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Tuesday, Nov 29, 2022
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Small Restaurants Seek Big League Through Franchises

Small local restaurant companies plan to expand by franchise in 2015.

Operators want to grow quickly at minimal cost and see franchising as a way to strike while the oven is hot.

Some attended the West Coast Franchise Expo at the Anaheim Convention Center in October.

They focus on simple, popular concepts, such as pizza, ice cream and smoothies.

The latest to join the franchising fray is The Pizza Press. Its two company-owned restaurants are near Disneyland and slated to open next month in Old Towne Orange.

“We’ve had interest from Oregon, Utah and Texas,” in addition to California, said founder Dara Maleki.

He worked with iFranchise Group’s Irvine office to develop a program.

The Pizza Press franchise fee is $30,000; royalty and marketing fees are 8% of revenue.

Maleki said he planned to franchise even before he opened the first Pizza Press in July 2012.

“At the end of the day, my investors are the franchisees.”

Sweet on Expansion

Lake Forest-based Farrell’s Ice Cream Parlour Restaurants started franchising in August.

It has eight corporate locations, three of them in Orange County: Brea, Buena Park and Mission Viejo.

The Brea site does $3.5 million to $4 million in revenue, the company said.

Its franchise fee is $100,000, and royalty and marketing total 5.5%.

Also in August, Yorba Linda-based Creamistry Inc. said it would franchise. It sells nitrogen-infused ice cream.

Chief Executive Jay Yim opened in Irvine in September 2013, following that with a second company store in Cerritos this past September.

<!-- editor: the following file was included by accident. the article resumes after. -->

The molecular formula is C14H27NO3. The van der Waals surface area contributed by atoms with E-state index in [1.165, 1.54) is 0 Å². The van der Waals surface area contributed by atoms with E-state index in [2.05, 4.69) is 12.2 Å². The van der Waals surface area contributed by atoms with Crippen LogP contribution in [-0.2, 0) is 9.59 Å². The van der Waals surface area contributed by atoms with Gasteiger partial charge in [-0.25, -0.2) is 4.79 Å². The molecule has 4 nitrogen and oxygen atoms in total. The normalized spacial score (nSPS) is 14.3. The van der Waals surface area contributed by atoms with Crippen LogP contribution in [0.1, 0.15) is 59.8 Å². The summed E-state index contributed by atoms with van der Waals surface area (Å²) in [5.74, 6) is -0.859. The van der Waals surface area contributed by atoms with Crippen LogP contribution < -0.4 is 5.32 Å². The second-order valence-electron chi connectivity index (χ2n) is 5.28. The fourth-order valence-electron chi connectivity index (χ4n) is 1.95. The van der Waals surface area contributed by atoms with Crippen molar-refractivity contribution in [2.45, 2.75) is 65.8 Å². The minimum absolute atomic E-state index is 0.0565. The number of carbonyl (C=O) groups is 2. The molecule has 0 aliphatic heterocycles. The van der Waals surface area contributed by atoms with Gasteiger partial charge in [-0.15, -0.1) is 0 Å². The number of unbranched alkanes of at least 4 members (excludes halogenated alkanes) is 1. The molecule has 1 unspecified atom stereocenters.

“As soon as we opened in Irvine, we were going to do this,” Yim said.

A Belmont Shores location opened in October, followed by one in Corona in November.

A Rowland Heights location is slated for December, and a Costa Mesa shop for next spring, while a franchisee is scouting Laguna Beach.

A Dubai franchisee has agreed to develop five locations, and Yim said he was close to a second such deal for 25 units in Northern California.

Creamistry’s franchise fee is $40,000 for a store and $25,000 for a kiosk, with royalty and marketing at 7.5%.

Yim worked with Franchise Marketing Systems. The Georgia-based consultant charges $24,000, plus 25% of the franchise fee for units it sells.

Yim said he and his wife Katie have invested about $800,000 into the company.

“We put a lot of focus on the infrastructure,” he said.

The franchise agreement—and the company’s commitment to it—is “the No. 1 thing,” said Michael Cho, attorney and of counsel at Palmieri, Tyler, Wiener, Wilhelm & Waldron in Irvine, and whose clients include restaurants.

Handle that, and franchising has benefits, he said.

“You don’t need as much money” to expand.

Franchise Marketing client Vitaly Café, a coffee and gelato shop at The Camp in Costa Mesa, is slated to offer franchises early next year, said founder Maurizio Cocchi.

He said he expects franchises to sell for about $20,000 to $50,000.

“We’ve had requests from Los Angeles, San Diego and Santa Barbara.”

His shop has been open 18 months.

Irvine-based cold-pressed organic juice seller Ritual Wellness Inc., which has four stores, including one also at The Camp, is not interested.

“We teach the value” of our product, said Lori Kenyon Farley, who cofounded the company with Marra St. Clair. “When you franchise, you lose the message.”

She said the company’s stores are profitable “almost immediately” and carry no debt.

The partners fund growth from investors and cash flow.

A fifth store is planned for Solana Beach next year, and the company offers local home delivery.

“It’s juice on the doorstep like an old-fashioned milk truck,” she said.

Another nitrogen-infused ice cream concept called a la Minute has two sites—in Old Towne Orange and Redlands—and no plans to expand through outside operators.

Santa Ana-based Nekter Juice Bar Inc. franchised early on but has scaled it back, the company has said. It scored lending from Irvine-based Opus Bank and investments from friends and relatives.

Franchising remains a popular option.

Rancho Santa Margarita-based Bowl of Heaven signed seven franchisees this fall for a total 58 locations in Orange County, Los Angeles, San Diego and San Francisco. It sells smoothies and acai bowls.

Company-owned and franchised stores are now open or planned in at least seven Orange County cities.

The franchise fee is $30,000, with royalty and marketing at 9%.

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